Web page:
Investec, headquartered in Johannesburg, South Africa, also have a substantial presence in the UK and in other locations internationally. The Safe4 integration project was carried by the Investec Digital team in Johannesburg, who worked closely with the Safe4 developers in the UK and South Africa. Investec are no strangers to innovation, and are constantly seeking ways to improve their clients’ banking experience, and importantly to increase the level of protection offered to clients.

Safe4 offers a highly secure facility for distributing documents to any recipient outside the sender’s own IT domain. Using UK-located data centres only, accredited to the ISO 27001 international security standard, Safe4 has been independently ranked among the 0.8% most secure site on the internet, out of millions tested.

Contact us for more information on the Safe4 service, and for ideas on how using Safe4 can enhance the security of your communication with the outside world.

Personal email systems still being used to carry confidential information

It is no major surprise to learn that a major email service provider has been hacked – again – and that millions of people have had their personal information exposed to criminals. This is highlighted in an interesting article in The Times, published today.

What is still very unfortunate, however, is that a large number of professional practitioners in the UK are still failing to acknowledge that email is the leading source of computer crime and online fraud. Time and again personal financial information is being passed between lawyers and their clients, in residential property transactions for example, using the client’s personal email account. Repeated examples of these emails being hacked and bank account details being changed have not deterred some high-profile UK law firms from continuing this practice, irrespective of severe financial losses being experienced by their clients.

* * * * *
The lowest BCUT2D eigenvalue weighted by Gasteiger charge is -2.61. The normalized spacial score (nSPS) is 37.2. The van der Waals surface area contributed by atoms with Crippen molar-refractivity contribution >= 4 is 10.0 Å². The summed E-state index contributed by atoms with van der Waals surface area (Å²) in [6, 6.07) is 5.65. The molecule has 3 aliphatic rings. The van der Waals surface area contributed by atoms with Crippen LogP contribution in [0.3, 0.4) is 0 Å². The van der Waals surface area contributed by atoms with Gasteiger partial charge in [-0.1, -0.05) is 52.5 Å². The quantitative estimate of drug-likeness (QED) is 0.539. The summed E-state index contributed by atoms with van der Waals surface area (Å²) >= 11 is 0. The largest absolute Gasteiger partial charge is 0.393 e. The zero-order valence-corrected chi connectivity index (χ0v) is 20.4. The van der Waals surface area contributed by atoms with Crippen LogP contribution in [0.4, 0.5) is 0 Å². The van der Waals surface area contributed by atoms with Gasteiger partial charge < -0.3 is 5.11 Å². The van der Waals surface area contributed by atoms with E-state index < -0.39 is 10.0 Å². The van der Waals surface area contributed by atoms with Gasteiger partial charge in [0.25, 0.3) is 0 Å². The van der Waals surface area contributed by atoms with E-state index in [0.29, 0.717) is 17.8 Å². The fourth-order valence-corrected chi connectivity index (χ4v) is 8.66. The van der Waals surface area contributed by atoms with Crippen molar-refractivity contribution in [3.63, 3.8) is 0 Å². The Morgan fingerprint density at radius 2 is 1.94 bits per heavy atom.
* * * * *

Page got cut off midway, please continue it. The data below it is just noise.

Also worrying is that it is common practice in some firms for lawyers and others to send confidential documents to their own private email accounts so that they can be worked on outside business hours or away from the office.

The Safe4 service was launched in 2010 to offer a highly secure alternative to email, not just for document transfer, but also for medium-term or permanent management of information. Based on UK-only storage in data centres that are accredited to the ISO 27001 international security standard, Safe4 offer a service that complies with the Solicitors Regulation Authority guidance on the use of cloud computing. Accessible at any time, from anywhere, it eliminates the need to trust confidential information to high-risk systems.

For more information on how Safe4 can assist your firm to minimise the risk of information loss or interception, please contact us.